The American President

Last night I read Michael Lewis’ Vanity Fair essay on Barack Obama. If you’d like a take how the VF article portrays Obama and what it means for his campaign, please visit Anne Helen Petersen’s blog, “Celebrity Gossip, Academic Style.” She’s an incredible media scholar: her blog and classic Hollywood scandals column at the Hairpin rate very high on my must-read list. But when I read Lewis, I wasn’t thinking of Obama’s campaign in particular. Here’s the part that stood out to me:

“Eighteen months into the office [Obama] reupholstered the two chairs in his sitting area.“The chairs were kind of greasy. I was starting to think, Folks are going to start talking about us,” [he said]…And he took one look at the bookshelves, filled with china, and thought, This won’t do. “They had a bunch of plates in there,” he says, a little incredulously. “I’m not a dish guy.” The dishes he replaced with the original applications for several famous patents and patent models—Samuel Morse’s 1849 model for the first telegraph, for instance, which he pointed to and said, “This is the start of the Internet right here.”

Remind anyone else of a certain movie?

1995. Remember The American President, starring Michael Douglas as a widowed commander-in-chief and Annette Bening as the spunky environmental lobbyist who begins dating him, to a general media firestorm and vicious opposition criticism? Written by Aaron Sorkin, this movie was apparently the genesis for his television show The West Wing and seems almost psychic in its portrayal of the complexity of presidents’ private lives. We, the audience, know that the Douglas and Bening characters are both wholesomely smitten with each other and are  not whiling away the hours secretly or illegally discussing environmental policy, but….how to do we know?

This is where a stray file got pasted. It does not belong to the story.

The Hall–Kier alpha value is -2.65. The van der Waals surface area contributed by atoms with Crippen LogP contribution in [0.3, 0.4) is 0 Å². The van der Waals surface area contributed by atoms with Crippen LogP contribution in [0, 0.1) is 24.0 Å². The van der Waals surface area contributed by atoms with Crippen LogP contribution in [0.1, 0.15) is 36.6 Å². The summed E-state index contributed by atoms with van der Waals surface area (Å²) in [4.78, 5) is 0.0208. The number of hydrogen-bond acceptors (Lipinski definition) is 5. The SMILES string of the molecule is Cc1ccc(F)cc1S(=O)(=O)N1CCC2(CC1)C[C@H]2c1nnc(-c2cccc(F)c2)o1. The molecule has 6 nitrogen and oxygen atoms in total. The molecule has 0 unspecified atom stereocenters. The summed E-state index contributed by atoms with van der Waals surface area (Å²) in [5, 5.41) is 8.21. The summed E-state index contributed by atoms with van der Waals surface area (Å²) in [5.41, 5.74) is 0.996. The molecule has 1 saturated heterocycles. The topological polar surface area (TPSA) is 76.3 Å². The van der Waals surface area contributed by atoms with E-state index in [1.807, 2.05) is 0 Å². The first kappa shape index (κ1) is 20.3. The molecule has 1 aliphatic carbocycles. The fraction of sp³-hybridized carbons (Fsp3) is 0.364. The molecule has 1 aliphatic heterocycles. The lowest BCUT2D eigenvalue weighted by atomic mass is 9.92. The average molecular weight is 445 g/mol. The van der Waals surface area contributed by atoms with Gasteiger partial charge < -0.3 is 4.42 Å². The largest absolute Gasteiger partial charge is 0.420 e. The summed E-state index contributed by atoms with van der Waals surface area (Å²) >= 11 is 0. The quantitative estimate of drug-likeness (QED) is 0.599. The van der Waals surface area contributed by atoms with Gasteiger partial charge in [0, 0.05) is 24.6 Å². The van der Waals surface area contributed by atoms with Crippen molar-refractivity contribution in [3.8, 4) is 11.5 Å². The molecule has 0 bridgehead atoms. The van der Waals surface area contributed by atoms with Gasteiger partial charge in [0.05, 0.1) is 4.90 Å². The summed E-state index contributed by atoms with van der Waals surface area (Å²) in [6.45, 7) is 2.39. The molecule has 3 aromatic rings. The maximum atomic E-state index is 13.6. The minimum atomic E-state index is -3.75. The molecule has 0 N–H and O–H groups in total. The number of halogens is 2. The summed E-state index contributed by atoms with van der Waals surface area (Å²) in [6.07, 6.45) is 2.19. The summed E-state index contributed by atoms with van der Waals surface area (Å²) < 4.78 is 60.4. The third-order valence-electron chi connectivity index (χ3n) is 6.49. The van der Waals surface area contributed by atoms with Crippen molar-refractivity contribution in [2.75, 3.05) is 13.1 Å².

It’s because Bening–outwardly feisty, but also patriotically intimidated and impressed by the presidency–acts as a kind of ‘normal person’ lens into the White House. In that way, The American President is an old-fashioned movie. You could imagine Katherine Hepburn and Spencer Tracy as these characters. Bening, in a fictional context, gets to see the real president as a down-to-earth guy and single father. What makes him a regular guy (in an ironic parallel with the current resident of 1600 Pennsylvania Avenue) is his relationship to objects. There’s a scene where Bening is visiting the White House and Douglas describes the White House China Room as the “Dish Room,” signaling that he’s not pretentious enough to care about china or expensive things, solely because they’re expensive.

When I read the Obama quote, I joked on Facebook that the VF article was a sign that men “don’t get china.” Even my friend J., defending his fellow man, called it an “endearing” trait in the context of the scene. And I agree. I think that’s why Hollywood and the media use recognizable details like this, to humanize the presidency, whether onscreen or in the pages of Vanity Fair. That’s our fantasy president as the protagonist and romantic lead: the guy who calls it “the Dish Room.”

“Be yourself. And compliment her on her shoes.”

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